Discovering the sources of Roman silver coinage in the Iberian Peninsula

Despite its earlier status as a luxury commodity, silver became widely used for currency in the Roman world from the 7th century BCE and provided a standardized monetary system for ancient Mediterranean civilizations. However, the sources of silver used to produce Roman coinage have been largely depleted, making it difficult to determine the deposits mined by Roman miners.

A new study published in the journal Geology yesterday assessed the silver sources of different mining provinces of the Iberian Peninsula to determine which places may have been mined silver to produce Roman coins.

“Controlling silver sources was a major geopolitical issue, and identifying Roman silver sources can help archaeologists reconstruct ancient flows of precious metals and answer important historical questions,” Jean said. Milot, the lead author of this study.

The Iberian Peninsula, which includes modern Spain and Portugal, is home to world-class silver deposits, especially in the southern region. These deposits contain galena, which is the main ore of lead and an important source of silver. To extract the silver, galena ore is smelted and purified, with refined silver for minting coins up to a purity of over 95%.

To track the source of Roman silver, the team of researchers analyzed the silver and lead compositions of galena samples from ore deposits across the Iberian Peninsula and compared the results to the coins’ chemical signatures. of Roman silver coins.

They identified two different types of galena deposits based on the elemental silver composition of the samples: silver-rich galena which would have been a likely source for Roman coinage, and silver-poor galena which would have been mined only for gold. lead and would have been of less economic importance.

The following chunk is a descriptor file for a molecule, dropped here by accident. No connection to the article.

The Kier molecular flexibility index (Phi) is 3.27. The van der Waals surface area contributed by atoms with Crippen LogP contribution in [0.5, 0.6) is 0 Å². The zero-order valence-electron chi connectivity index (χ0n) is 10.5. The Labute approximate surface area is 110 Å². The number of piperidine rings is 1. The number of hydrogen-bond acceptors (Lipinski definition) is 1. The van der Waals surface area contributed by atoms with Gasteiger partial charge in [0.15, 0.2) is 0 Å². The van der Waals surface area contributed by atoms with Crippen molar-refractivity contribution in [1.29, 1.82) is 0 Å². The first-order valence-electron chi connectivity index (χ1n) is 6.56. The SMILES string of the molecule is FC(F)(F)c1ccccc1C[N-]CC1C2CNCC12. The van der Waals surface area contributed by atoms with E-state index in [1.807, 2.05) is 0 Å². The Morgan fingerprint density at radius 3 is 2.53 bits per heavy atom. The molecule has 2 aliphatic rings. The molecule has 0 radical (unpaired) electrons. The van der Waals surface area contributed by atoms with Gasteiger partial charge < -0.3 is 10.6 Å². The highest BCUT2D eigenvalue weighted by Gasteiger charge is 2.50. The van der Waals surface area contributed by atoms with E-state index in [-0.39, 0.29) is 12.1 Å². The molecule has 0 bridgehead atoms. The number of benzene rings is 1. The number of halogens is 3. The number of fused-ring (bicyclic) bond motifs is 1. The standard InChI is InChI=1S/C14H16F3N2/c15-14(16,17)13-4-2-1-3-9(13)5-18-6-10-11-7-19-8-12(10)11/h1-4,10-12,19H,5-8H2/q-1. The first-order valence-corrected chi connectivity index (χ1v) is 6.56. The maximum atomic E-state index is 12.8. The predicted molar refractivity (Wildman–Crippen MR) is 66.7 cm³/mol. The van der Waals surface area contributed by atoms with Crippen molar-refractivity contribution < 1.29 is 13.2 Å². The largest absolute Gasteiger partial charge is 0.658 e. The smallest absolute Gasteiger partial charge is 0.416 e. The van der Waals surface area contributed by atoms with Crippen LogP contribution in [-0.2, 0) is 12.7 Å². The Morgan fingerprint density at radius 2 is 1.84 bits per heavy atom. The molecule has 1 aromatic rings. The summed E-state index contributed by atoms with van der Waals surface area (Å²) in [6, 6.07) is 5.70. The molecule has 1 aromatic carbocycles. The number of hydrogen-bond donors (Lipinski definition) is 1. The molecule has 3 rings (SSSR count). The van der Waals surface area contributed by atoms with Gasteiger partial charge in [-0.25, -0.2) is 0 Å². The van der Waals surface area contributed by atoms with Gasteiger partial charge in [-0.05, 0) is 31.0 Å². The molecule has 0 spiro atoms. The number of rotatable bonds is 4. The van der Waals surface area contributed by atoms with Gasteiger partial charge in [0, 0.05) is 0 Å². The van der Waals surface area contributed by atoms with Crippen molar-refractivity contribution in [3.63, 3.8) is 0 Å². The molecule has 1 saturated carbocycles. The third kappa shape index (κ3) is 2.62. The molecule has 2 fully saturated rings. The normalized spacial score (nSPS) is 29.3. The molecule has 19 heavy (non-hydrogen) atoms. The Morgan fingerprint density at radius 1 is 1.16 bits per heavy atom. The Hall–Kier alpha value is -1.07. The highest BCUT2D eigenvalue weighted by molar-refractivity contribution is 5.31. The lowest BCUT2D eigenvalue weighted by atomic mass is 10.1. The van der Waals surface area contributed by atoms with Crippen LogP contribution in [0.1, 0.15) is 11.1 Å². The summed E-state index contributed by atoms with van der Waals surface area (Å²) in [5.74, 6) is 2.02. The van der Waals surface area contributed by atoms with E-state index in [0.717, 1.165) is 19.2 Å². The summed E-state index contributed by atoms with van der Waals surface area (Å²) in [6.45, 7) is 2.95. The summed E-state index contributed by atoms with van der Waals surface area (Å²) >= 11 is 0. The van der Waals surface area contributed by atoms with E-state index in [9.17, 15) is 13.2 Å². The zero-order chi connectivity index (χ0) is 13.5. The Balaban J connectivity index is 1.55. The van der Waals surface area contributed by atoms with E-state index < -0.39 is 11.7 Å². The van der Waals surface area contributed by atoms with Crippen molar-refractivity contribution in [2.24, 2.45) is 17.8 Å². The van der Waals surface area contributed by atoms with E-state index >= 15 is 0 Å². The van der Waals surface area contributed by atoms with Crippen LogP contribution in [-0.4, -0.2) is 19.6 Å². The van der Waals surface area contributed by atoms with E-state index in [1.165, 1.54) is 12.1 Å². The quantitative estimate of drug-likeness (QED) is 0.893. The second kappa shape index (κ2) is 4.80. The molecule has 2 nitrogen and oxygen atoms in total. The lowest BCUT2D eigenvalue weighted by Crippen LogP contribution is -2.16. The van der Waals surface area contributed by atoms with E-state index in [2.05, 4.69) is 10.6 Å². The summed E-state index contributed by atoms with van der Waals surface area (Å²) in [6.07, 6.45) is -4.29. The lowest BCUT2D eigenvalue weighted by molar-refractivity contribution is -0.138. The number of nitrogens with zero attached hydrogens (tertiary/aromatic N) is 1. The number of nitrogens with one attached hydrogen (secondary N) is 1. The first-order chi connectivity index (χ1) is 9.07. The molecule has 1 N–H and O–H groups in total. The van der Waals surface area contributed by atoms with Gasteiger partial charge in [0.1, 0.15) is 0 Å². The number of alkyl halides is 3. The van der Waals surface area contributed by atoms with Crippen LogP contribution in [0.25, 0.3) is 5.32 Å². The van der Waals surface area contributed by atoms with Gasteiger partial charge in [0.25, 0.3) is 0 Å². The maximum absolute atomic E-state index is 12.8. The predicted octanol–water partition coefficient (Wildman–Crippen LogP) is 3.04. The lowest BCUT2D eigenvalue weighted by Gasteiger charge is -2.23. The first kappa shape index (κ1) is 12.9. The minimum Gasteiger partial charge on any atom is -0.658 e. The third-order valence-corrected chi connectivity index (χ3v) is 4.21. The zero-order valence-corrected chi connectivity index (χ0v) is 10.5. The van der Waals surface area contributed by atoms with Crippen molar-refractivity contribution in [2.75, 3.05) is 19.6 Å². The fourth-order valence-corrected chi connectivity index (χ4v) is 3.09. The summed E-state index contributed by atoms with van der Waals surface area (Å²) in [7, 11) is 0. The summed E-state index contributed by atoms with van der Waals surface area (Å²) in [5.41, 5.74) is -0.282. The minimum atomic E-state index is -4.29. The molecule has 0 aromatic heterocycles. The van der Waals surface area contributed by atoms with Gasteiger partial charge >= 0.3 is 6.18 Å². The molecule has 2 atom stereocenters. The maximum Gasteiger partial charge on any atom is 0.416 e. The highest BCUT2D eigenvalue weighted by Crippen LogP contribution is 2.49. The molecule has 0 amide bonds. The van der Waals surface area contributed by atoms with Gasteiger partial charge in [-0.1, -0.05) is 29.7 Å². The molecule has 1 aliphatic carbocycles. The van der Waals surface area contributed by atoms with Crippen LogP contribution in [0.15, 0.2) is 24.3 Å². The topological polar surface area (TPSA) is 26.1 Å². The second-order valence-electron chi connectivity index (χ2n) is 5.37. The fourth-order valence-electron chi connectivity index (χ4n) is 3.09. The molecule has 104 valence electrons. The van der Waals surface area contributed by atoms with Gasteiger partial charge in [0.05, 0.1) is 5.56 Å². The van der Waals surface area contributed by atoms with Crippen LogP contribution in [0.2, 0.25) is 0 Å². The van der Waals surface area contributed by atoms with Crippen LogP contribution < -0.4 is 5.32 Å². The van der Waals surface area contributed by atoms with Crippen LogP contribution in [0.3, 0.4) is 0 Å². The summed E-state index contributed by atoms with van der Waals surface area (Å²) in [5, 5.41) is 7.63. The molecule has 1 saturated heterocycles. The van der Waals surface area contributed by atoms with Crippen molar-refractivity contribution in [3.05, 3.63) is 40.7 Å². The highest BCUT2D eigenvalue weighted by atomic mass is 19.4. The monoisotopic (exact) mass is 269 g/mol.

However, few ore samples had a composition that matched the elemental silver composition of Roman silver coins. Silver ores covered a wide range of compositional variability, but Roman coins notably have a very narrow range of elemental composition.

Based on the elemental lead signatures of the galena samples, ore deposits in southeastern Spain best match the composition of Roman coins, suggesting that these deposits were a major source of silver Roman. Both silver-rich and silver-poor galena deposits were probably mined here, as the lead mined from the silver-poor galena could be mixed with other ores to extract the silver.

These results based on chemical analyzes are also consistent with archaeological evidence of ancient mining in the area.

This combined analytical toolkit provides a means of distinguishing between silver-rich deposits and deposits devoid of silver ore, which is essential for understanding the dynamics of silver supply in Roman times.

“This work needs to be extended to the silver-rich region in which coinage was invented in the 6th century BCE, Greece and Asia Minor (modern Turkey),” Milot said. “The method we describe here will allow us to recognize the lost ore fields that provided silver to the Eastern Mediterranean empires from the Bronze Age to the collapse of the Hellenistic kingdoms.”

Source of the story:

Materials provided by Geological Society of America. Note: Content may be edited for style and length.

David C. Barham